In fact, that the only action the mayor took that appeared visionary was to close with an abundance of caution. Once people started objecting to that, of course, the mayor flip-flopped yet again, taking the flip-flop to an art form. Where are we headed? Well, according to Chalkbeat, we will follow the state model and close at 9%. After all, that's only triple the threshold of the mayor's sole principled stand, and that should be good enough for anyone.

The thing is, even that new lowered standard may not stand:

Cuomo hasn’t said whether he’ll stand by that rule, but de Blasio said that the state’s “standard” was still in place as of now.

“That is my understanding,” de Blasio said Tuesday. “But our goal is to never have it become part of our reality.”

It's funny. When people see fit to judge what is and is not reality, I'm a little skeptical. And if it's based on Cuomo, who has no moral center that I've ever been able to detect, it's even less dependable. Cuomo was saying 5% back when de Blasio was saying 3. Why is 9 now okay? And de Blasio is looking for a way out of that anyway:

De Blasio suggested that he could push back on the state’s 9% closure rule, citing relatively low positivity rates in schools and increasing in-school testing to a weekly basis. The positivity rate from school-based testing was .29% from early October, when in-school testing started, until Monday, according to the most recently available data.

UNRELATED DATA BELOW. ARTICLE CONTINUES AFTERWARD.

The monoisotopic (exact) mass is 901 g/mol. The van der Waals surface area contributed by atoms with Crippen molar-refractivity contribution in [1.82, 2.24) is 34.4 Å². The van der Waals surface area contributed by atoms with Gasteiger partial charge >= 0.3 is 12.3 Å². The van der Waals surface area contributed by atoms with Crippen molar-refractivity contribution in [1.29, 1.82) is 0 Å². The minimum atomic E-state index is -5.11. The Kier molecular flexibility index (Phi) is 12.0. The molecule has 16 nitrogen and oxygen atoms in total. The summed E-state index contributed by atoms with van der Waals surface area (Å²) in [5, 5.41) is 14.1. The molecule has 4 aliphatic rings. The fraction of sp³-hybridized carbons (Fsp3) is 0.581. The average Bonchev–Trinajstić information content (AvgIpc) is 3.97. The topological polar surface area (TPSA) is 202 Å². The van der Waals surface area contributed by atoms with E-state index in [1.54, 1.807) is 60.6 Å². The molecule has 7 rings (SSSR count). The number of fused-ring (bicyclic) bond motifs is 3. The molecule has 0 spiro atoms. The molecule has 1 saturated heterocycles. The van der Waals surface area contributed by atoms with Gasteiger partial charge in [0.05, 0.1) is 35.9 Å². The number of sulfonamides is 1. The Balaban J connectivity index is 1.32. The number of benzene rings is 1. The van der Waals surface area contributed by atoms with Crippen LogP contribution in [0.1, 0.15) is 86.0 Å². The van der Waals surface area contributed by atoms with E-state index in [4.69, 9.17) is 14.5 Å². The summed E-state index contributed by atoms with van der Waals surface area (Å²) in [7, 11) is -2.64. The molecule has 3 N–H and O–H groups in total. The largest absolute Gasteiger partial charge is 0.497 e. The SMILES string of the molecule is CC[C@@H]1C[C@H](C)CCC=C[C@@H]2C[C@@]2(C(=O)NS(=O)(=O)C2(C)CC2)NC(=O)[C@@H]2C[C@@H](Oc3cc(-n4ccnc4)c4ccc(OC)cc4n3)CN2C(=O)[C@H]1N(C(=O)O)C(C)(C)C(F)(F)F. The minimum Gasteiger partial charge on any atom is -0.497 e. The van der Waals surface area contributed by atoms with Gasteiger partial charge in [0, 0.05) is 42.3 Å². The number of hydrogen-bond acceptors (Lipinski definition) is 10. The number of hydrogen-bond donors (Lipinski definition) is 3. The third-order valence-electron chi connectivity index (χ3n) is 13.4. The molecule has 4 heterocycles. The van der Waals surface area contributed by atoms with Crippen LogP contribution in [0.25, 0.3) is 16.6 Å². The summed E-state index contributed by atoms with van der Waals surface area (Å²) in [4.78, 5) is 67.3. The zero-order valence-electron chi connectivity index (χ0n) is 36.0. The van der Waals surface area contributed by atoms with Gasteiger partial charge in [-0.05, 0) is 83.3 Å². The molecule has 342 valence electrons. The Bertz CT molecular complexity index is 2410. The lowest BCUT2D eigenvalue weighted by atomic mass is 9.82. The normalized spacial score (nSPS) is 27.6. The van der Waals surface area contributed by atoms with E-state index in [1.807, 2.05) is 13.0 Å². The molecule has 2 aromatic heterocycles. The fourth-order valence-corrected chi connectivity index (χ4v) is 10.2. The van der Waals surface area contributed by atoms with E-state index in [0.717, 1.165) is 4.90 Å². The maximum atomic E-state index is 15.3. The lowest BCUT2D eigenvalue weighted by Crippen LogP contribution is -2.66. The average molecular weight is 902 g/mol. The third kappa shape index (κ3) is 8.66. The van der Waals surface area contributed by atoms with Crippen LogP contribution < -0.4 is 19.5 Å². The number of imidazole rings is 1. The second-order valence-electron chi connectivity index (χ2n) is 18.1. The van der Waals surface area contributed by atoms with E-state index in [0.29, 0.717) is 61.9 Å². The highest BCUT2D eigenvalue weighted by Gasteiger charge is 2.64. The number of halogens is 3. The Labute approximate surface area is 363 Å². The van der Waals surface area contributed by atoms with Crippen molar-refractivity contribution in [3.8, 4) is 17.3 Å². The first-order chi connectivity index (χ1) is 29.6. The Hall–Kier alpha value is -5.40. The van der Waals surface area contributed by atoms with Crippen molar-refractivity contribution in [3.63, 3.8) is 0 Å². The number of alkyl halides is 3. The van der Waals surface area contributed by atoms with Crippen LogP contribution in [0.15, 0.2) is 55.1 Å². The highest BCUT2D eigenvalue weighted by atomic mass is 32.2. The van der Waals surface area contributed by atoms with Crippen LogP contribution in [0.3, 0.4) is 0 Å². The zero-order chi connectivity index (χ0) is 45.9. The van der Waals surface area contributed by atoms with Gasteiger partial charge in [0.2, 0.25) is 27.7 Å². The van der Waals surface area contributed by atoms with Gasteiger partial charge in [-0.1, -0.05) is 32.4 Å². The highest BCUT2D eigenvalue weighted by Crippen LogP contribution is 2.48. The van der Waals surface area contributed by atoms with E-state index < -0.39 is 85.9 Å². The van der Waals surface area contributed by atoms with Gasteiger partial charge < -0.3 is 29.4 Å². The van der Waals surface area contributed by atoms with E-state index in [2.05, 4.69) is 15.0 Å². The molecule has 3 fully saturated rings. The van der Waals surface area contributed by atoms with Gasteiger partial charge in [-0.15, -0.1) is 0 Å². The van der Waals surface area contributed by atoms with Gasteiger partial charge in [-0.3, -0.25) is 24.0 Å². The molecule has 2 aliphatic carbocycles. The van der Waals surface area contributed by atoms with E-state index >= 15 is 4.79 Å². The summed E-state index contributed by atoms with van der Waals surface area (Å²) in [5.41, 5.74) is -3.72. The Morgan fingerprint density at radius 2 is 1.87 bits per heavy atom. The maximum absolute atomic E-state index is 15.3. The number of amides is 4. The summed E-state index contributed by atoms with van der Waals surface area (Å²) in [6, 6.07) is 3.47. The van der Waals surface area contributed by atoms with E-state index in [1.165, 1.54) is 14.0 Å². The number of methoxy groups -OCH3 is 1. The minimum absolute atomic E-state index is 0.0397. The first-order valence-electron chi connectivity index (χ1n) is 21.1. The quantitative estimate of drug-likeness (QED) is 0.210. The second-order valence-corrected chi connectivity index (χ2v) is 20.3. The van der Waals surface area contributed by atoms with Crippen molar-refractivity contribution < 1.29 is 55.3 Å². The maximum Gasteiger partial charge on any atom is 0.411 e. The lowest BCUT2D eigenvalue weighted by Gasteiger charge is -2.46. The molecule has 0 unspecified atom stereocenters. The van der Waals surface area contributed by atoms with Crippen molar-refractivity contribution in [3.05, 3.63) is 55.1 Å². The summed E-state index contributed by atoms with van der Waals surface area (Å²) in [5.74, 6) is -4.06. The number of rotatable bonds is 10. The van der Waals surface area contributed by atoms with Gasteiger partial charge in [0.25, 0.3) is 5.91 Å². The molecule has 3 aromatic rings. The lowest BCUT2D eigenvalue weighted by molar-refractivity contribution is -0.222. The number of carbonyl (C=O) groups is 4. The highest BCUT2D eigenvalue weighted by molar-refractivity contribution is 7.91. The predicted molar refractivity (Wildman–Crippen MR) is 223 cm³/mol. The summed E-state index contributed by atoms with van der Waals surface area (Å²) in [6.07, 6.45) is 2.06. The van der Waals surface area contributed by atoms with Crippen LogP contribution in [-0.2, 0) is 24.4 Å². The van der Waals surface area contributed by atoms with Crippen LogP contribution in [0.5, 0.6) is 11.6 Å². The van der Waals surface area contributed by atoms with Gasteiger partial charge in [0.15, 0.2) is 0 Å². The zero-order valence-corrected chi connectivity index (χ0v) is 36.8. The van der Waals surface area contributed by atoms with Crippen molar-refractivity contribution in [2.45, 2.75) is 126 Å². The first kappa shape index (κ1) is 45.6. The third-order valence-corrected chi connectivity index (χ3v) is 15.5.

There are so many holes in that you could drive a truck through it. We all know that the testing has been anything but random. Only 15% of students had given consent, last I heard. And the testers were coming to schools and taking only volunteers. Few if any were compelled to be tested. UFT and CSA have agreed to mandatory testing, but other unions have not. We still haven't heard whether or not that would be corrected. And even if the rate is zero in school buildings, when it's 9% outside, everyone should be inside, at home, as much as possible. (That's not to mention that winter is here, and the city demands we open school windows to sub-freezing air.)

Mayor de Blasio now deems himself visionary for opening the buildings. Those of us with feet on the ground have watched the city COVID rate triple under his leadership. We have yet to see the results of Thanksgiving get-togethers, I didn't have one, but one family member who did now has COVID, and I'm sure there are more to come. Oh, and while it's likely escaped the mayor's attention, Christmas is coming.

This mayor has no standard except his own popularity. He sees himself as a hero. Everyone else seems to know that this mayor has one quality that has escaped almost every other politician in these highly polarized times. What's that? People on both the right and left are united in their utter lack of respect for him.

In fact, even the noisy parents and editorial boards demanding open school buildings don't respect him. They won't be singing his praises or pushing him for higher office after he's term-limited out. Maybe he'll have to go out and get a job or something. Will he learn anything?

It's part of my job to have faith in the abilities of learners. Still, as far as Bill de Blasio goes, I'm not optimistic.